Spice might make life more interesting, but too much could negatively affect your memory, suggests a new study from Qatar, China and Australia.
A 15-year study of 4582 Chinese adults aged over 55 found evidence of faster cognitive decline in those who consistently ate more than 50 grams of chilli a day.
Now 50 grams of chilli a day might sound like a lot by our standards – but it’s a ‘normal’ amount for Chinese adults. In fact, more than 30 per cent of participants actually ate more than 50 grams a day.
Double the risk of memory decline
“Chilli consumption was found to be beneficial for body weight and blood pressure in our previous studies. However, in this study, we found adverse effects on cognition among older adults,” Zumin says.
The study involved following the lifestyle and health of more than 4500 people for over 15 years, tracking what they ate, their health and lifestyle, and testing certain abilities such as their memory.
From this, researchers could track long-term changes in the group, and correlate that with lifestyle factors. Such longitudinal studies are useful for identifying trends for closer followup in later studies.
In this study, chilli intake included both fresh and dried chilli peppers but not sweet capsicum or black pepper.
Capsaicin is the active component in chilli which reportedly speeds up metabolism, fat loss and inhibits vascular disorders but this is the first longitudinal study to investigate the association between chilli intake and cognitive function.
Those who ate a lot of chilli had a lower income and body mass index (BMI) and were more physically active compared to non-consumers. Researchers say people of normal body weight may be more sensitive to chilli intake than overweight people, hence the impact on memory and weight. Education levels may also play a role in cognitive decline and this link requires further research.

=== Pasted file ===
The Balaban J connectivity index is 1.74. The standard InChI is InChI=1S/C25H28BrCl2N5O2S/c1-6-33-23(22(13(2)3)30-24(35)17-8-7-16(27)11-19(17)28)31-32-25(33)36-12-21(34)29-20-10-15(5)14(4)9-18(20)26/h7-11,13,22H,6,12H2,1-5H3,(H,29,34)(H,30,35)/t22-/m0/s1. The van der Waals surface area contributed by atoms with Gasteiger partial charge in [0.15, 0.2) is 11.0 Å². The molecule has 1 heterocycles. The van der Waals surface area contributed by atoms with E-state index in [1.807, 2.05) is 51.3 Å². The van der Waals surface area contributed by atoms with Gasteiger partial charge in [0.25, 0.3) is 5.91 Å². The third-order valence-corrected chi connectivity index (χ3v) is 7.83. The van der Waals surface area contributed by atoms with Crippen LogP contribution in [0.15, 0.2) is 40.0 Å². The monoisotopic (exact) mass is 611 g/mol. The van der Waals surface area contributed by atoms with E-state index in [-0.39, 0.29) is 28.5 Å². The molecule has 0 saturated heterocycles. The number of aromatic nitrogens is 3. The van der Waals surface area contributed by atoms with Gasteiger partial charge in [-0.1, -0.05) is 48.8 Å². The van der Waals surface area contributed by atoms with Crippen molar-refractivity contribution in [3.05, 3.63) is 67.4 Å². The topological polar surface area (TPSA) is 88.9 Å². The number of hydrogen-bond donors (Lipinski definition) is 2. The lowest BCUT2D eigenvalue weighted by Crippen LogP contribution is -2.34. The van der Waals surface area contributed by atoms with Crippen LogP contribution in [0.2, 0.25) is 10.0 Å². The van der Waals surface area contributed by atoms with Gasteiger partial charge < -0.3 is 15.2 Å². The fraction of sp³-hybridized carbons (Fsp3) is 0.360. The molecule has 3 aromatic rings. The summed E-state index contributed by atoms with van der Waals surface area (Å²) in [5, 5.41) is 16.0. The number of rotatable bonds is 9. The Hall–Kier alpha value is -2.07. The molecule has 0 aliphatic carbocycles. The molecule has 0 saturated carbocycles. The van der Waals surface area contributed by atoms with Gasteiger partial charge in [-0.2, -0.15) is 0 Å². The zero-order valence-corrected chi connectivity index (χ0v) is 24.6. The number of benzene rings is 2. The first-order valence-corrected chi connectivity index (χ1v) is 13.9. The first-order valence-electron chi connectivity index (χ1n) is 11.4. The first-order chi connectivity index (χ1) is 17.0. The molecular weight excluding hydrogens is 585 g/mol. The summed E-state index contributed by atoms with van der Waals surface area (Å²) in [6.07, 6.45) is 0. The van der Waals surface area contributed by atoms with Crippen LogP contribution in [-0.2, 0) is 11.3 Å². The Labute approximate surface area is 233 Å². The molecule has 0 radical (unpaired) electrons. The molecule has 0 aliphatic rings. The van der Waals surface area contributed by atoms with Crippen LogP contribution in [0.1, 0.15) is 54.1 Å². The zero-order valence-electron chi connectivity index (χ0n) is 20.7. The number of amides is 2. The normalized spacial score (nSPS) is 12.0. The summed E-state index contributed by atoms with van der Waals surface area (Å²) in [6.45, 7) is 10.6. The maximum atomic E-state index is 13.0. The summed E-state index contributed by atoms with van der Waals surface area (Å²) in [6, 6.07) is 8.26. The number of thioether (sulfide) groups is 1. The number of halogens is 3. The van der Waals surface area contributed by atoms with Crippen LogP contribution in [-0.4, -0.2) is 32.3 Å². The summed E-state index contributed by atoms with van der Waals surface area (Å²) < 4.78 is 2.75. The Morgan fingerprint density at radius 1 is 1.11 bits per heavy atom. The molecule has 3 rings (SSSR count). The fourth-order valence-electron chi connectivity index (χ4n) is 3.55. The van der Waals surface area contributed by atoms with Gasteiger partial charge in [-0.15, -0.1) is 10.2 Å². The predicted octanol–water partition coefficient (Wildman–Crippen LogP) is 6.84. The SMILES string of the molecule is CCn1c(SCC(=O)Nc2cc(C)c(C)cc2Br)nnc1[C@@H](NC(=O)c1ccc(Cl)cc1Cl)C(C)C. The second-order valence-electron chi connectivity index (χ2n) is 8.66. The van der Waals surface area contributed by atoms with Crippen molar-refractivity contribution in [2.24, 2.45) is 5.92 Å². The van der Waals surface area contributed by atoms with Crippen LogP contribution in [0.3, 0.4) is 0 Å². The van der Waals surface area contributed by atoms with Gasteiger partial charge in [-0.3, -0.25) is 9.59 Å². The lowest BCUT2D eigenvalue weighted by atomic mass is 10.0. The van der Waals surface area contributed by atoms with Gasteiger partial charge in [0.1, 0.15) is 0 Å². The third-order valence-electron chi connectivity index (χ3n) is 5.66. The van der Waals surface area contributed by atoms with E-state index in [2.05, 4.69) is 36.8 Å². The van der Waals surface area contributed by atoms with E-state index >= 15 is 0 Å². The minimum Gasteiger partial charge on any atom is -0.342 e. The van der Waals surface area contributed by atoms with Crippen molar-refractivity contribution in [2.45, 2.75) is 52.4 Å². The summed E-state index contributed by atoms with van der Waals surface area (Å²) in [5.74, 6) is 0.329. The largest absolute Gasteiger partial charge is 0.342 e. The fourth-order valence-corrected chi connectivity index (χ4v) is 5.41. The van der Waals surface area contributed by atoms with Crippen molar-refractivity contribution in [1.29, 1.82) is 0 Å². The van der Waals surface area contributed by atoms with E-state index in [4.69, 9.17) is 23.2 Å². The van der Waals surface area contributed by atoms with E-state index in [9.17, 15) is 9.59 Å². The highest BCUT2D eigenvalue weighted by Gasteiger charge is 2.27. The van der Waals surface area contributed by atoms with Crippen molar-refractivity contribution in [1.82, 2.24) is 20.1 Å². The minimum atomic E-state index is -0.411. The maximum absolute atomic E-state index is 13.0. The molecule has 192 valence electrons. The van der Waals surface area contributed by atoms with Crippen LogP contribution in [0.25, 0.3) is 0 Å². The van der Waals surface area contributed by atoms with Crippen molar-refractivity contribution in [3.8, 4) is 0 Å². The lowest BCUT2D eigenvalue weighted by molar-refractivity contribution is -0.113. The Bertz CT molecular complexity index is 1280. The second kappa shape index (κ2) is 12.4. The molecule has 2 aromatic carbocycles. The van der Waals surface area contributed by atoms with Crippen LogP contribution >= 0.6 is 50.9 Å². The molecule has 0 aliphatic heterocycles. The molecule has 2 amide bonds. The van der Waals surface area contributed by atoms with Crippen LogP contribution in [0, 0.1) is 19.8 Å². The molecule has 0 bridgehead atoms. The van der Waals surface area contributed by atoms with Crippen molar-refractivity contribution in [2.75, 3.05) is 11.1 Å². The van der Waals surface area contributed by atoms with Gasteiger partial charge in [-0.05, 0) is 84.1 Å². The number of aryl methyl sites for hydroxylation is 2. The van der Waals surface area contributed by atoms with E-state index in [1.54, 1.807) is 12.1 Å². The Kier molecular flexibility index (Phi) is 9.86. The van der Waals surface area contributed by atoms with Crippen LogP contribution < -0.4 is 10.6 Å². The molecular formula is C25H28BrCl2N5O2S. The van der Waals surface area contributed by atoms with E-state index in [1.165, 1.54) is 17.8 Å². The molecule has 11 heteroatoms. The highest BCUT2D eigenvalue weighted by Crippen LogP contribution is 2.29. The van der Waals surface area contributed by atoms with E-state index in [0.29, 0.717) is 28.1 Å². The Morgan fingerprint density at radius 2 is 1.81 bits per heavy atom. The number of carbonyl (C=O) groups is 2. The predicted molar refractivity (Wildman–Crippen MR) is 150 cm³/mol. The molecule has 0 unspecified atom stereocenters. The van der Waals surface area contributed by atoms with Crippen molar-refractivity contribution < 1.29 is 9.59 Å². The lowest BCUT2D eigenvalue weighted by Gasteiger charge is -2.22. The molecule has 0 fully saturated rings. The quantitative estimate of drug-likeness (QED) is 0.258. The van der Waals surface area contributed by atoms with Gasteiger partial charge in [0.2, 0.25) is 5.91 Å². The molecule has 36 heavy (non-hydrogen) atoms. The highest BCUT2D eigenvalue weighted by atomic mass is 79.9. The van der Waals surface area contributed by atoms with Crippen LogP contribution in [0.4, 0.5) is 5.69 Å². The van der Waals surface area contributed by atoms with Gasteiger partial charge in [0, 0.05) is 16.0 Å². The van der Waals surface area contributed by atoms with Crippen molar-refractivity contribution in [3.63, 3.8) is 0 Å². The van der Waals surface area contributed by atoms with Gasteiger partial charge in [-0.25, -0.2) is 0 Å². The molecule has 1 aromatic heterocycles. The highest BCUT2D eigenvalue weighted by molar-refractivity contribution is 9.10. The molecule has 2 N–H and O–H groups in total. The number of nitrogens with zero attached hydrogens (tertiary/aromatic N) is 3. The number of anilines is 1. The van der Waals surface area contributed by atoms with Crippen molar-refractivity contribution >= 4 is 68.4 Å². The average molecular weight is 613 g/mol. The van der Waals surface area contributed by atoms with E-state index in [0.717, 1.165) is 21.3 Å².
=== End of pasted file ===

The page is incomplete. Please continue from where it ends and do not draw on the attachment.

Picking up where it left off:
The link between chilli and cognitive decline is unclear
Now don’t get us wrong, chilli has been shown to have many benefits, such as boosting immunity, reducing hypertension, and weight loss. The researchers have just highlighted a potential link between chilli and declining cognitive function.
While the researchers do propose an explanation for their findings, the reason why chilli could cause declining cognitive function is still unknown.
“High chilli consumption may impact on neuronal viability and, as a consequence, cognitive function. However, this is highly speculative and requires further investigation,” the researchers write.
The researchers also point out that it is too early to suggest that reducing or stopping eating chilli can reduce the decline.
Indeed, the effect could be caused by an unknown factor not accounted for in the study, such as education levels.
To overcome the limitations of an observational study such as this, the researchers suggest that more testing, including random control trials, needs to be done to explore this link between chilli and cognitive function.
This article was first published on Australia’s Science Channel, the original news platform of The Royal Institution of Australia.
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